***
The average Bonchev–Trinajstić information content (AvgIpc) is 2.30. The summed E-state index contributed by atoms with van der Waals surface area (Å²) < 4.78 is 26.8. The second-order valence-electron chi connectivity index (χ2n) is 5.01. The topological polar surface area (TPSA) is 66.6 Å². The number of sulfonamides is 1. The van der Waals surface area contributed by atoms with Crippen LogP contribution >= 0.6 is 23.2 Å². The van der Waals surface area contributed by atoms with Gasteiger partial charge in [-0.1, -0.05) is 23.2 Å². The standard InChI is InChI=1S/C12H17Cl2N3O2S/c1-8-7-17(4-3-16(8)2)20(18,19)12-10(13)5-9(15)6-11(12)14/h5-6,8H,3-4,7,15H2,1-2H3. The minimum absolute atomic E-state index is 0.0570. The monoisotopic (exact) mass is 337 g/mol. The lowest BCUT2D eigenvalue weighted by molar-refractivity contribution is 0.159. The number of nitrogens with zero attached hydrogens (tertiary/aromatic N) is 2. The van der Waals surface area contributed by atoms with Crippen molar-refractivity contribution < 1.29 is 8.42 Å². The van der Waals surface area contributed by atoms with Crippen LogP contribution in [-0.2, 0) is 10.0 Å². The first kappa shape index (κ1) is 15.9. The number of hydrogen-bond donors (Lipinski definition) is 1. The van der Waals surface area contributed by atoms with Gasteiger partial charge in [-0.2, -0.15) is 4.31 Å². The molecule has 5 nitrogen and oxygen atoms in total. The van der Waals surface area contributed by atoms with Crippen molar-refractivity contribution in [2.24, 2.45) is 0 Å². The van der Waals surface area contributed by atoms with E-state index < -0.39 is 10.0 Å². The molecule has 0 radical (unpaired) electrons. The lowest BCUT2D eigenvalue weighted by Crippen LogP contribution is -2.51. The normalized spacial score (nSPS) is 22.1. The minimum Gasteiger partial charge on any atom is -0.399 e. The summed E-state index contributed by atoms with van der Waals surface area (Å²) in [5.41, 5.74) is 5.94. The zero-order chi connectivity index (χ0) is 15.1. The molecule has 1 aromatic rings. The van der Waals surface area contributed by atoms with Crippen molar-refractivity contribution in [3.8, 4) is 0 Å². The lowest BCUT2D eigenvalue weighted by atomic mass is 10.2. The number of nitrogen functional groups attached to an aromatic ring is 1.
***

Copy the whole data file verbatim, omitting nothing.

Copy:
The average Bonchev–Trinajstić information content (AvgIpc) is 2.30. The summed E-state index contributed by atoms with van der Waals surface area (Å²) < 4.78 is 26.8. The second-order valence-electron chi connectivity index (χ2n) is 5.01. The topological polar surface area (TPSA) is 66.6 Å². The number of sulfonamides is 1. The van der Waals surface area contributed by atoms with Crippen LogP contribution >= 0.6 is 23.2 Å². The van der Waals surface area contributed by atoms with Gasteiger partial charge in [-0.1, -0.05) is 23.2 Å². The standard InChI is InChI=1S/C12H17Cl2N3O2S/c1-8-7-17(4-3-16(8)2)20(18,19)12-10(13)5-9(15)6-11(12)14/h5-6,8H,3-4,7,15H2,1-2H3. The minimum absolute atomic E-state index is 0.0570. The monoisotopic (exact) mass is 337 g/mol. The lowest BCUT2D eigenvalue weighted by molar-refractivity contribution is 0.159. The number of nitrogens with zero attached hydrogens (tertiary/aromatic N) is 2. The van der Waals surface area contributed by atoms with Crippen molar-refractivity contribution < 1.29 is 8.42 Å². The van der Waals surface area contributed by atoms with Crippen LogP contribution in [-0.2, 0) is 10.0 Å². The first kappa shape index (κ1) is 15.9. The number of hydrogen-bond donors (Lipinski definition) is 1. The van der Waals surface area contributed by atoms with Gasteiger partial charge in [-0.2, -0.15) is 4.31 Å². The molecule has 5 nitrogen and oxygen atoms in total. The van der Waals surface area contributed by atoms with Crippen molar-refractivity contribution in [2.24, 2.45) is 0 Å². The van der Waals surface area contributed by atoms with E-state index < -0.39 is 10.0 Å². The molecule has 0 radical (unpaired) electrons. The lowest BCUT2D eigenvalue weighted by Crippen LogP contribution is -2.51. The normalized spacial score (nSPS) is 22.1. The minimum Gasteiger partial charge on any atom is -0.399 e. The summed E-state index contributed by atoms with van der Waals surface area (Å²) in [5.41, 5.74) is 5.94. The zero-order chi connectivity index (χ0) is 15.1. The molecule has 1 aromatic rings. The van der Waals surface area contributed by atoms with Crippen molar-refractivity contribution in [3.8, 4) is 0 Å². The lowest BCUT2D eigenvalue weighted by atomic mass is 10.2. The number of nitrogen functional groups attached to an aromatic ring is 1.